Questions & Answers


Physician Assisted Suicide

Adopted from the University of Washington, School of Medicine, List of Bioethics Topics


Physician-assisted suicide (PAS) generally refers to a practice in which the physician provides a patient with a lethal dose of medication, upon the patient's request, which the patient intends to use to end his or her own life.


Is physician-assisted suicide the same as euthanasia?

No. Physician-assisted suicide refers to the physician providing the means for death, most often with a presciption. The patient, not the physician, will ultimately administer the lethal medication. Euthanasia generally means that the physician would act directly, for instance by giving a lethal injection, to end the patient's life. Some other practices that should be distinguished from PAS are:


Is physician-assisted suicide ethical?

The ethics of PAS continue to be debated. Some argue that PAS is ethical (see arguments in favor). Often this is argued on the grounds that PAS may be a rational choice for a person who is choosing to die to escape unbearable suffering. Furthermore, the physician's duty to alleviate suffering may, at times, justify the act of providing assistance with suicide. These arguments rely a great deal on the notion of individual autonomy, recognizing the right of competent people to chose for themselves the course of their life, including how it will end.

Others have argued that PAS is unethical (see arguments against). Often these opponents argue that PAS runs directly counter to the traditional duty of the physician to preserve life. Furthermore, many argue if PAS were legal, abuses would take place. For instance, the poor or elderly might be covertly pressured to chose PAS over more complex and expensive palliative care options.


What are the arguments in favor of PAS?

Those who argue that PAS is ethically justifiable offer the following sorts of arguments:


What are the arguments against PAS?

Those that argue that PAS should remain illegal often offer arguments such as these:


Is PAS illegal?

In most nations and in most states in the US, aiding in a suicide is a crime. However, suicide or attempted suicide itself is not illegal, although an attempted suicide will often result in a short term involuntary psychiatric commitment for a psychiatric assessment and evaluation. The state of Oregon is the only state within the United Statres that currently has legalized PAS. A constitutional challenge to the Washington State law was dismissed by the US Supreme Court in 1997, with the court refusing to recognize PAS as a constitutional right. The Supreme Court left it to individual states to address the legality of PAS through legislation, but encouraged efforts to improve care of the dying.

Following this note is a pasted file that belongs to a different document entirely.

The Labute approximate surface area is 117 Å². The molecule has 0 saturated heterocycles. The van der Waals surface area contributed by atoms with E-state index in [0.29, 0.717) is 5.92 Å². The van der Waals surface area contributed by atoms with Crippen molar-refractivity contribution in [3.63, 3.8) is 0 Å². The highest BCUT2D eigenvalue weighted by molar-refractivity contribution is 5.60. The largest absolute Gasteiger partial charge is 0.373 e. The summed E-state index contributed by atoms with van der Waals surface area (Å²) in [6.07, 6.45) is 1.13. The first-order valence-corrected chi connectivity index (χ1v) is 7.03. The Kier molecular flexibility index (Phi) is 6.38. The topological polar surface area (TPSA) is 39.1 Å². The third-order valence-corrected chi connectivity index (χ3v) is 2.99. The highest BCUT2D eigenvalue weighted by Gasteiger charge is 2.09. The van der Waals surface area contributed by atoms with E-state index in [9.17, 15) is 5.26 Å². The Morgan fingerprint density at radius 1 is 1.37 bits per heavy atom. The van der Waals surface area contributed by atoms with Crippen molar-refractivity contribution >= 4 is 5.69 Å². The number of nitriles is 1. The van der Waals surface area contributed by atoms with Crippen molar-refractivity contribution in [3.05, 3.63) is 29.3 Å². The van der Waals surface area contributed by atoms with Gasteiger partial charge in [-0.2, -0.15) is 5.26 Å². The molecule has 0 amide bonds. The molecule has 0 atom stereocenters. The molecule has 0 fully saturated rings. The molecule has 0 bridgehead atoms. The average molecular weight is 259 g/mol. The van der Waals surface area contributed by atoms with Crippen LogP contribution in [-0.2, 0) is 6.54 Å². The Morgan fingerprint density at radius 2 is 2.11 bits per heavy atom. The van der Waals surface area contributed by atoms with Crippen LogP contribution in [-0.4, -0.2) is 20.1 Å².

Despite the apparent illegality of PAS in most states, no physician has ever been convicted for PAS. Dr. Timothy Quill was investigated but not indicted for his participation in the suicide of a patient after he published his account of the incident. Jack Kevorkian was convicted for second degree murder for an act that more closely approximated active euthanasia.


What does the medical profession think of PAS?

Surveys of individual physicians show that half believe that PAS is ethically justifiable in certain cases. However, professional organizations such as the American Medical Association have generally argued against PAS on the grounds that it undermines the integrity of the profession.

Surveys of physicians in practice show that about 1 in 5 will receive a request for PAS sometime in their career. Somewhere between 5-20% of those requests are eventually honored.


What do patients and the general public think of PAS?

Surveys of patients and members of the general public find that the vast majority think that PAS is ethically justifiable in certain cases, most often those cases involving unrelenting suffering.


What should a physician do if a patient asks him or her for assistance in suicide?

One of the most important aspects of responding to a request for PAS is to be respectful and caring. Virtually every request represents a profound event for the patient, who may have agonized over his situation and the possible ways out. The patient's request should be explored, to better understand its origin, and to determine if there are other interventions that may help ameliorate the motive for the request. In particular, one should address:


What if the request persists?

If a patient's request for aid-in-dying persists, each individual clinician must decide his or her own position and choose a course of action that is ethically justifiable. Careful reflection ahead of time can prepare one to openly discuss your position with the patient, acknowledging and respecting difference of opinion when it occurs. Organizations exist which can provide counseling and guidance for terminally ill patients. No physician, however, should feel forced to supply assistance if he or she is morally opposed to PAS.